“The most important component of successful educational outcomes is an effective teacher in every classroom who has the instructional materials and technology needed to enhance student learning. It is important to send a greater percentage of taxpayer dollars to support classroom learning rather than non-instructive costs. It’s time we get serious about reducing administrative overhead.”

Executive Order 2017-38 directs Oklahoma’s higher education chancellor and the Oklahoma State Regents for Higher Education to develop a plan for the administrative costs consolidation of universities, colleges, centers and branch campuses by December 2018. The plan should be executed by December 2019. The governor’s executive order is compatible with efforts underway by the state regents’ Task Force on the Future of Higher Education   

“Administrative costs consolidation will allow for a more effective distribution of resources and educational programs throughout the state to better serve students,” Fallin said. “It also will allow higher education to focus on the areas that will strengthen career pathways and result in fewer dropouts and more students graduating on time. Administrative costs consolidation will also lead to significant administrative savings, such as personnel, payroll, purchasing, maintenance, IT and energy efficiency savings.”

“These two education reform directives will lead to better education outcomes and wiser use of existing resources,” Fallin said. “We owe it to our taxpayers and students to be good stewards of their money.”

Executive Order 2017-37 directs that directors of state agencies and departments not purchase nonessential items, or so-called swag items, such as pens, cups, trophies, bumper stickers and book bags. A bill proposing to eliminate such items was introduced during the past special session, but failed to win final legislative approval.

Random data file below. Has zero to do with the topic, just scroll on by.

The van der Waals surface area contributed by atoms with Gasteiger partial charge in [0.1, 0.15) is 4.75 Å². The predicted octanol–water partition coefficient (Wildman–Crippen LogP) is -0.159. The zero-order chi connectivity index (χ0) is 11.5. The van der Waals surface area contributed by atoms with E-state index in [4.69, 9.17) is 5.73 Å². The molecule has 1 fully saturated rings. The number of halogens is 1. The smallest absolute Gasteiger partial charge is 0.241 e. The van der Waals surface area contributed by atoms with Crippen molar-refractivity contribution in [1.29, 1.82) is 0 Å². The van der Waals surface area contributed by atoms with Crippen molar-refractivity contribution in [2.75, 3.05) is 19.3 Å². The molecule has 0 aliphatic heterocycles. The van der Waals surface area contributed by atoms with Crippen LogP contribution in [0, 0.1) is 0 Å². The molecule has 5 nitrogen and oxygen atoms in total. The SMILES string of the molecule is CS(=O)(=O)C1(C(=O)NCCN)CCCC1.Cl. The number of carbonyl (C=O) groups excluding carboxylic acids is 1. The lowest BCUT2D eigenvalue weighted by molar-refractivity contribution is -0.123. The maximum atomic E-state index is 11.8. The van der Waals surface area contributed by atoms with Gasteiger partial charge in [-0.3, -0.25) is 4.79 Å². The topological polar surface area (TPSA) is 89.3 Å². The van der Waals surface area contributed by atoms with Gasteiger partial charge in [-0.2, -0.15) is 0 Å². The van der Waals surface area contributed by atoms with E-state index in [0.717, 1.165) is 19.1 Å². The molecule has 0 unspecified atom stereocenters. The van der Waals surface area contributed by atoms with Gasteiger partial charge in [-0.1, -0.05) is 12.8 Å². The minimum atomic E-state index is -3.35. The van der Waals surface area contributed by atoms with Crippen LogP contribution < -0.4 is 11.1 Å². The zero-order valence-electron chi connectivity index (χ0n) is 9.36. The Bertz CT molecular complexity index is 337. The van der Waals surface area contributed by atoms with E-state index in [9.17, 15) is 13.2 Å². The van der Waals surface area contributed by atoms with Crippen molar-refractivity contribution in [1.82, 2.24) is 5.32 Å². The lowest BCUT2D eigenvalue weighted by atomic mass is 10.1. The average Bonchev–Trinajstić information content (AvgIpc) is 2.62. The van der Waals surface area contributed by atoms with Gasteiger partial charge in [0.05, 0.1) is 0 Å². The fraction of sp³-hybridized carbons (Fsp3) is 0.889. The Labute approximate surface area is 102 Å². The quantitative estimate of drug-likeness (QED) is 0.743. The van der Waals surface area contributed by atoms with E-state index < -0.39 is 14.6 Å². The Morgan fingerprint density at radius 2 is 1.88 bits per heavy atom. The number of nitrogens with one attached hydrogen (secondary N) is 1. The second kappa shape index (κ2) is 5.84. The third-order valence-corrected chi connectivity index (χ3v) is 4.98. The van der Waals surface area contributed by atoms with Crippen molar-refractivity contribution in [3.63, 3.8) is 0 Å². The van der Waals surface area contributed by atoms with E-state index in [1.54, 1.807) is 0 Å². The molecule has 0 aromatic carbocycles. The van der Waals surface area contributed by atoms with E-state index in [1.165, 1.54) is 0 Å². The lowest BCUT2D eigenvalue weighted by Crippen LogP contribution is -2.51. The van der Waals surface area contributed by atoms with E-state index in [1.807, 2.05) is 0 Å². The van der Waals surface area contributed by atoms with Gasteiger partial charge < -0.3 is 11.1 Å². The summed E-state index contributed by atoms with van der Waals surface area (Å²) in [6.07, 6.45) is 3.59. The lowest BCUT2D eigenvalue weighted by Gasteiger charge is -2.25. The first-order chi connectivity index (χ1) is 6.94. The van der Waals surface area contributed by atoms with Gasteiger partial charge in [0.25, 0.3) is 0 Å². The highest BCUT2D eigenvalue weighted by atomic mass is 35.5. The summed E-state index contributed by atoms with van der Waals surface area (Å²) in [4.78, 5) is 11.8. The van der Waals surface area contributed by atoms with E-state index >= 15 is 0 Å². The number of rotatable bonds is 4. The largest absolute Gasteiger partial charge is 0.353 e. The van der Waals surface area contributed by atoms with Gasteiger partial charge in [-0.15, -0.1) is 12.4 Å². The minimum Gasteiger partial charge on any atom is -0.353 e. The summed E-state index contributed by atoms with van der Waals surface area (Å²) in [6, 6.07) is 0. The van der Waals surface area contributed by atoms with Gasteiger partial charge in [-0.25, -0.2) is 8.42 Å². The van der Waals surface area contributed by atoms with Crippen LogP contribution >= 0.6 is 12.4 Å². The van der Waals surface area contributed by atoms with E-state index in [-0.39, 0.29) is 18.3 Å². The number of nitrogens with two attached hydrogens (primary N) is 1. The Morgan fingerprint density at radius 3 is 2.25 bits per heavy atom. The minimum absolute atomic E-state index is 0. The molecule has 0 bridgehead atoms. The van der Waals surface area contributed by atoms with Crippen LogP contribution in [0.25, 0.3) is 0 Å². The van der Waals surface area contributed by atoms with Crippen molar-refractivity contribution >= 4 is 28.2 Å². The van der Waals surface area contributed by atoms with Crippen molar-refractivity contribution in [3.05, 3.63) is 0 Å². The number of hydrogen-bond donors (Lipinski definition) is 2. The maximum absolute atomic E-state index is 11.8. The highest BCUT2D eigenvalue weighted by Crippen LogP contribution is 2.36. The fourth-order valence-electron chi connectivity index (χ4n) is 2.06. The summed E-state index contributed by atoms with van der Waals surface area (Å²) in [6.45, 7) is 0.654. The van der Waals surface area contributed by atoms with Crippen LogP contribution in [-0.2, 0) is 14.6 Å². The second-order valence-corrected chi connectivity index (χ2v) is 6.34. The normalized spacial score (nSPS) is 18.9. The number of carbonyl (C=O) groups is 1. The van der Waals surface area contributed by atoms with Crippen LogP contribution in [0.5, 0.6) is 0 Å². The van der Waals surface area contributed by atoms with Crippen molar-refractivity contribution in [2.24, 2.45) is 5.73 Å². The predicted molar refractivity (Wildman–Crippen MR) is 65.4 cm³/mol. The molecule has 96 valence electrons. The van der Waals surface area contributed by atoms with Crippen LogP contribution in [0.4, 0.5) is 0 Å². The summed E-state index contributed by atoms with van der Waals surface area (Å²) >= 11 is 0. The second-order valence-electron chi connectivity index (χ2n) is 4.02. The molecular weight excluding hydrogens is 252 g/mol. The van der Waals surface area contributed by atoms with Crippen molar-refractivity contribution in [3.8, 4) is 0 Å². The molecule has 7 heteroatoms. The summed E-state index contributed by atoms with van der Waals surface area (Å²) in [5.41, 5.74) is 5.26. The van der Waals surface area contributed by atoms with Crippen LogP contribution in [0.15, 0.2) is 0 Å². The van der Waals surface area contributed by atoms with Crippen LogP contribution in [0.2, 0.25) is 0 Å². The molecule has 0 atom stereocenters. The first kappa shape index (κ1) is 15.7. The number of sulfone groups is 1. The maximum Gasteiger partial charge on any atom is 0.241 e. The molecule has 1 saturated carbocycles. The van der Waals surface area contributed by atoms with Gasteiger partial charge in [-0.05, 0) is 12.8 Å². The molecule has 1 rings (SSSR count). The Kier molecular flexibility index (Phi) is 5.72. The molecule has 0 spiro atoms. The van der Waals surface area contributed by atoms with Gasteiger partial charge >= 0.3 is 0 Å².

Fallin said it’s frustrating for citizens when suggestions aren’t considered or improvements aren’t made in a timely manner. Part of the problem is the hundreds of advisory boards, commissions and agencies that were created by law over the past several decades, and the lack of power given to the governor in the state constitution ties the governor's hands to make timely and needed changes.

“As a result, we’re left for the most part with an inefficient, slow-responding form of government,” Fallin said. “It’s difficult for constituents to find out who serves on a board of commission.”

Fallin said she will again ask lawmakers next year to pass legislation allowing voters to give more power to future governors by putting them in charge of appointing key agency directors.

“As it is now, Oklahoma’s governor appoints board members, and in most cases the House and Senate make board and commission appointments, too," she said. "The majority of these are staggered terms, and it can take many years before a governor can get a majority of appointments on a board or commission. A governor ought to be able to hire a director, and have the authority to fire that director. Let’s put more accountability in our state government.”